Being correct and stuck behind a bus

The school bus was stopped and even though the lights were flashing, the door was not opened and the driver side "stop sign" was not out. It was not clear if the bus was waiting for a student or if there was even a driver at the helm. What was clear was that we were all stopped behind this bus. 

We waited there for a while when the driver between me and the bus threw her hands up in the air and looked in her rearview mirror as if to say, "I don't know what to do. I know the five cars behind me are waiting for me to act, but I don't know what to do!" 

Sensing her angst, I looked right at her. I began to nod my head while I gave her a thumbs up with my right hand and a gesture with my left hand motioning to go around. It was okay. Go around the bus. 

Once she as the lead car was went around the bus we could all see the driver was not on board. I could also see the driver in front of me giving me a thumbs up which I interpreted as "Thanks."

This is what happens when we put being correct over being connected.

Many times we are in our little bubbles isolated from one another and just sort of stuck, not going anywhere. We all know that it is correct to not go around a school bus and so we don't go around the bus. We are correct. Stuck and not going anywhere, but correct.

This is the dilemma that I feel like I am in most days. There are people that are hell bent on being correct. Politicians say they are correct while pointing out others are not correct. Fundamentalists (religious and secular) point out they are correct and argue for others to "look at the facts". The journey after truth is so rampant in our time that, frankly, I grow tired of it. 

We are all think we are correct. We all have our sources that support and validate our positions. We all think others who don't see like us are not correct and they need to be converted. So we argue, debate and yell our points thinking that if only we could convey our correctness (and our correct supports) then others will join us.

When was the last time you were convinced by a debate? When was the last time you were swayed to change your mind when you were in an argument? When was the last time you gave way to the other's point of view and adopted it as your own when there was yelling? 

Frankly, I am much more interested in being connected than being correct. When you seek out connection and when you are connected with others you are at your most influential and it is also, in the greatest bit of irony, the time when you no longer are looking to influence people to your point of view.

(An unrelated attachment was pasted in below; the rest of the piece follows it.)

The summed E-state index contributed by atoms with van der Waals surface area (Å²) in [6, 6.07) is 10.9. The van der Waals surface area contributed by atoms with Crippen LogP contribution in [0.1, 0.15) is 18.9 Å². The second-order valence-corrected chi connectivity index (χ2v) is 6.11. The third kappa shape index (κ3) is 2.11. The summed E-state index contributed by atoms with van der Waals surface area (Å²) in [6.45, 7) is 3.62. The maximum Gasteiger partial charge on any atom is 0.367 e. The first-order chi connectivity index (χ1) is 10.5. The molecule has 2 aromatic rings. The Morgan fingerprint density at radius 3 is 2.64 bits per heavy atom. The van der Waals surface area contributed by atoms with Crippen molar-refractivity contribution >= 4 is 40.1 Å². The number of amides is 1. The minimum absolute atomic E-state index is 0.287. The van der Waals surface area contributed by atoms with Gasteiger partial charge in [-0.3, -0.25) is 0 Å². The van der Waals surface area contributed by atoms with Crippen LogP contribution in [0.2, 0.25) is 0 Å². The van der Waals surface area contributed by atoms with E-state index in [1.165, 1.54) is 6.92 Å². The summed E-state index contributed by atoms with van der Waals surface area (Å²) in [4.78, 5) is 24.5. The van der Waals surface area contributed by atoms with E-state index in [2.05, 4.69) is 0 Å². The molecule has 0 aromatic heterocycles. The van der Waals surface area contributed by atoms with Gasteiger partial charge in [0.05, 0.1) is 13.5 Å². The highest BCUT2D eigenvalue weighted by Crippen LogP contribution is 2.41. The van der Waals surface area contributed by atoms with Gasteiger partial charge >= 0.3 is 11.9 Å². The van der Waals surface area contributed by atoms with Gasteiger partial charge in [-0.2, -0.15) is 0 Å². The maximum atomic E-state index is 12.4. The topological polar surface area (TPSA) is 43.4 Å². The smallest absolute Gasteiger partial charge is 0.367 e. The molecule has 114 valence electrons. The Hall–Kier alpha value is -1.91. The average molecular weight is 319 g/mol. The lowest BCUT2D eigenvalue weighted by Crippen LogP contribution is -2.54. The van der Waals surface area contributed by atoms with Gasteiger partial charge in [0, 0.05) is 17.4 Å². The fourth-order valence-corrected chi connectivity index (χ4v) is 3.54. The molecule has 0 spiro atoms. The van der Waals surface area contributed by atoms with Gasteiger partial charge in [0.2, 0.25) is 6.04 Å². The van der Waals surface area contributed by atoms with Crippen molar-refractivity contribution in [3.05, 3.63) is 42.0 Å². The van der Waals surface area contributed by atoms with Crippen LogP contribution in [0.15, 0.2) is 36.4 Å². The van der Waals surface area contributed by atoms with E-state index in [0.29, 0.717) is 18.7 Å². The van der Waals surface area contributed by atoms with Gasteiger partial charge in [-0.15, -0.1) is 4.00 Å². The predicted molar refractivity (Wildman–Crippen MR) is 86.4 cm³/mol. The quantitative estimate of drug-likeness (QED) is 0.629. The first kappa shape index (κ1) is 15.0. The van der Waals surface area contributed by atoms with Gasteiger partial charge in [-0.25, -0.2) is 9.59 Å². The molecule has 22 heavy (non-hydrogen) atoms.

Maybe we are just standing wrong

When I go the ocean I notice there are two kinds of people. There are the people who in the waves and look out over the vast ocean. They see the waves come in and they take in the greatness of the ocean and they seem to get a sense that they are very very small. Standing looking at the ocean is humbling and we are awestruck when we do. It is important to look at the ocean and face the mystery of the sea. But facing the ocean also comes at a price. You miss seeing the beauty of the land behind you. Which brings me to the other type of person I see at the ocean. 

These folk stand in the waves and turn their back to the ocean and look at the magnificent beach and skyline of the land. It is amazing to see how the earth's features seem to be shaped by a carpenter's plane. The roughness of the rocks that shape the shore become smooth and those same rocks are now tiny specks wedged in between their toes as sand. The sound of the ocean behind and the breeze at their back they take in the great beauty, but turning your back on the ocean comes at a price. You miss seeing the great mystery of the ocean behind you. Which may be why many people prefer to face the ocean. 

But when we stand in the ocean and face the shore or the sea, we put ourselves in a position of great vulnerability. Not only do we miss the other half of life when we choose a direction to face, but when your shoulders are parallel to the waves you are susceptible of being knocked over by the waves.

Being knocked over by the waves of life is perhaps rooted in the way we stand, our posture. Which may be why so many religions talk about having or taking a good posture. If our natural inclination is to either face the ocean or the shore, the spiritual life teaches us to turn our posture so we are 90 degrees - able to see the sea and shore. This is also a posture we are more able to take the one coming waves without being knocked over.

We do not turn our back on that which we know (the shore) and we do not turn our backs on that which we do not know (the sea). We take the posture of being able to see both the known and unknown.